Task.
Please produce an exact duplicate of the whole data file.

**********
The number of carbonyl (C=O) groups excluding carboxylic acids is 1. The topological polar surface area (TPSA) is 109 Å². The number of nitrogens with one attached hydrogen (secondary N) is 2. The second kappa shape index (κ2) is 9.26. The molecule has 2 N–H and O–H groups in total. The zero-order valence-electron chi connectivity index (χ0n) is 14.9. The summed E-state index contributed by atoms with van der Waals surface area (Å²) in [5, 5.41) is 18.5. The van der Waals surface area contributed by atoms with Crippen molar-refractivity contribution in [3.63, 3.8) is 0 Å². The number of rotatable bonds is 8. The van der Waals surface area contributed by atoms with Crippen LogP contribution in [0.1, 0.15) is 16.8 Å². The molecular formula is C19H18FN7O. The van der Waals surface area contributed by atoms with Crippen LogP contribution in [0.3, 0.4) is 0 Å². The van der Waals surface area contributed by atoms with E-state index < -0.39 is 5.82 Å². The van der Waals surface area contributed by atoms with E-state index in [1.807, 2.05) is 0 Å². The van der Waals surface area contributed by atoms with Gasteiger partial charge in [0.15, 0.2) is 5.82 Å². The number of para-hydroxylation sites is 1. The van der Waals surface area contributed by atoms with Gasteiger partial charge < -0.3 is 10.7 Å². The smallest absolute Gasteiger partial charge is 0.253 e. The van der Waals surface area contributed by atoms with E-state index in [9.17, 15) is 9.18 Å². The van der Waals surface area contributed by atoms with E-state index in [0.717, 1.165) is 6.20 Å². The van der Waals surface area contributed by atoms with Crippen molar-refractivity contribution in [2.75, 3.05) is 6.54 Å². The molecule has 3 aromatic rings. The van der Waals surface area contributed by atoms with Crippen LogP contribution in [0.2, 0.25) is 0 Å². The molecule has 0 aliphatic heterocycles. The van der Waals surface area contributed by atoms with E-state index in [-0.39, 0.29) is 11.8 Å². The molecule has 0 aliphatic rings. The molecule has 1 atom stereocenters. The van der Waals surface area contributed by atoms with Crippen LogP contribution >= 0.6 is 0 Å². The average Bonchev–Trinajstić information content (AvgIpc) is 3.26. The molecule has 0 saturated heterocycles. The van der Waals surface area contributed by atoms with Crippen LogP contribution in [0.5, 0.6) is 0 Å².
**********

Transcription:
The number of carbonyl (C=O) groups excluding carboxylic acids is 1. The topological polar surface area (TPSA) is 109 Å². The number of nitrogens with one attached hydrogen (secondary N) is 2. The second kappa shape index (κ2) is 9.26. The molecule has 2 N–H and O–H groups in total. The zero-order valence-electron chi connectivity index (χ0n) is 14.9. The summed E-state index contributed by atoms with van der Waals surface area (Å²) in [5, 5.41) is 18.5. The van der Waals surface area contributed by atoms with Crippen molar-refractivity contribution in [3.63, 3.8) is 0 Å². The number of rotatable bonds is 8. The van der Waals surface area contributed by atoms with Crippen LogP contribution in [0.1, 0.15) is 16.8 Å². The molecular formula is C19H18FN7O. The van der Waals surface area contributed by atoms with Crippen LogP contribution in [0.3, 0.4) is 0 Å². The van der Waals surface area contributed by atoms with E-state index < -0.39 is 5.82 Å². The van der Waals surface area contributed by atoms with E-state index in [1.807, 2.05) is 0 Å². The van der Waals surface area contributed by atoms with Gasteiger partial charge in [0.15, 0.2) is 5.82 Å². The number of para-hydroxylation sites is 1. The van der Waals surface area contributed by atoms with Gasteiger partial charge < -0.3 is 10.7 Å². The smallest absolute Gasteiger partial charge is 0.253 e. The van der Waals surface area contributed by atoms with E-state index in [9.17, 15) is 9.18 Å². The van der Waals surface area contributed by atoms with E-state index in [0.717, 1.165) is 6.20 Å². The van der Waals surface area contributed by atoms with Crippen molar-refractivity contribution in [2.75, 3.05) is 6.54 Å². The molecule has 3 aromatic rings. The van der Waals surface area contributed by atoms with Crippen LogP contribution in [0.2, 0.25) is 0 Å². The molecule has 0 aliphatic heterocycles. The van der Waals surface area contributed by atoms with E-state index in [-0.39, 0.29) is 11.8 Å². The molecule has 0 aliphatic rings. The molecule has 1 atom stereocenters. The van der Waals surface area contributed by atoms with Crippen LogP contribution >= 0.6 is 0 Å². The average Bonchev–Trinajstić information content (AvgIpc) is 3.26. The molecule has 0 saturated heterocycles. The van der Waals surface area contributed by atoms with Crippen LogP contribution in [0.5, 0.6) is 0 Å².